It was “described by Arthur Miller and Elie Wiesel as one of the most important books in the so-called Holocaust literature.”2 Wiesel wrote in a New York Times Book Review that it was: “One of the best… Written with deep sincerity and sensitivity”; Richard Kluger, reviewing it for Harper’s Magazine wrote: “Extraordinary… literally staggering … one of the most powerful books I have ever read,” and John Yardley, reviewing it for The Miami Herald, wrote: “Of all the remarkable fiction that emerged from World War II, nothing stands higher than Jerzy Kosinski’s The Painted Bird. A magnificent work of art, and a celebration of the individual will. No one who reads it will forget it; no one who reads it will be unmoved by it. The Painted Bird enriches our literature and our lives.”3

Soon after the book was published in the US, Kosinski was accused of being anti-Polish, “particularly after 1968 when the authorities undertook an anti-Semitic campaign that forced many Jews to leave Poland.”4 The book was banned in Poland from its initial publication until 1989; when it was finally allowed to be printed, thousands of Poles in Warsaw lined up for as much as eight hours to purchase copies of the work autographed by Kosinski.4 Polish literary critic and University of Warsaw professor, Paweł Dudziak, noted that the Painted Bird is a “great, even if a controversial” piece. He stressed that since the book is surreal—a fictional tale—and does not present, nor claims to present real-world events—accusation of anti-Polish sentiment are nothing but misunderstanding of the book by those who take it too literally.5

However, reception of the book was not uniformly positive. “When Kosinski’s Painted Bird was translated into Polish, wrote Iwo Cyprian Pogonowski, it was read by the people with whom the Lewinkopf family lived during the war. They were scandalized by the tales of abuse that never happened. They recognized names of Jewish children sheltered by them during the war—children who survived thanks to them, now painted as victims of their abuse. They were bitter and offended by Jerzy’s ingratitude and obsession to slander them.” According to Pogonowski, The Painted Bird—due to its “pornographic content”—became Kosinski’s most successful attempt at profiteering from the Holocaust.6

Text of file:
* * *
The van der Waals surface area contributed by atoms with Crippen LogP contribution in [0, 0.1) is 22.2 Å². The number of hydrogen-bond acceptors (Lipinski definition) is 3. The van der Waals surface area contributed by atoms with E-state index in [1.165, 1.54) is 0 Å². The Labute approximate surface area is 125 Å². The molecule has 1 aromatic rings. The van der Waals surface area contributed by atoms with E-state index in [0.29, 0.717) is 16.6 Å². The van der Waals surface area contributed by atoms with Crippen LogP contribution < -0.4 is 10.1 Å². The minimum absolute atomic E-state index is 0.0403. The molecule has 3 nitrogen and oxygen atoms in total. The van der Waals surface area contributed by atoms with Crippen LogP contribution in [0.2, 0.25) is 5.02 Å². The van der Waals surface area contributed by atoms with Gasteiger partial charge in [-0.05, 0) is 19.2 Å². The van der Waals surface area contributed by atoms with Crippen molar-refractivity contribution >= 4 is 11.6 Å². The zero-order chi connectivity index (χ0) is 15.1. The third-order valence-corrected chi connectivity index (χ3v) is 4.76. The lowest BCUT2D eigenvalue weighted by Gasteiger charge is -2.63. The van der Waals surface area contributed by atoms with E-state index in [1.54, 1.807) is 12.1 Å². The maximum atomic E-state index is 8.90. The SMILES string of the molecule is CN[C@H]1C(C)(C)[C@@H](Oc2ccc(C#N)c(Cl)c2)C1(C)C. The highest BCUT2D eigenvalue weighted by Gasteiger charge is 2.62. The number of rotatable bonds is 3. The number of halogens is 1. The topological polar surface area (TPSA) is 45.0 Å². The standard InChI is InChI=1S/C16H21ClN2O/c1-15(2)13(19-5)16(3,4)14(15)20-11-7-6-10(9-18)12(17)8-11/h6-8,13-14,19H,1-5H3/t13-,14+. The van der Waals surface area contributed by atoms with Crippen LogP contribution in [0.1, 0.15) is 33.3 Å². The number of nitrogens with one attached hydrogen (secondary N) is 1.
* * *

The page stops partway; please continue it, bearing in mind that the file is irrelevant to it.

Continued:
It is argued that The Painted Bird is a misinterpretation of the metaphoric nature of the novel. In newer editions Kosinski explained that his characters’ nationality and ethnicity had intentionally been left ambiguous in order to prevent that very interpretation.

ontroversy

According to Eliot Weinberger, an American writer, essayist, editor and translator, Kosinski was not the author of The Painted Bird. Weinberger alleged in his 2000 book Karmic Traces that Kosinski was not fluent in English at the time of its writing.10

In a review of Jerzy Kosinski: A Biography by James Park Sloan, D. G. Myers, Associate Professor of English at Texas A&M University wrote “For years Kosinski passed off The Painted Bird as the true story of his own experience during the Holocaust. Long before writing it he regaled friends and dinner parties with macabre tales of a childhood spent in hiding among the Polish peasantry. Among those who were fascinated was Dorothy de Santillana, a senior editor at Houghton Mifflin, to whom Kosinski confided that he had a manuscript based on his experiences. Upon accepting the book for publication Santillana said, “It is my understanding that, fictional as the material may sound, it is straight autobiography.” Although he backed away from this claim, Kosinski never wholly disavowed it.”11

M.A. Orthofer addressed Weinberger’s assertion by saying: “Kosinski was, in many respects, a fake – possibly near as genuine a one as Weinberger could want. (One aspect of the best fakes is the lingering doubt that, possibly, there is some authenticity behind them – as is the case with Kosinski.) Kosinski famously liked to pretend he was someone he wasn’t (as do many of the characters in his books), he occasionally published under a pseudonym, and, apparently, he plagiarized and forged left and right.”12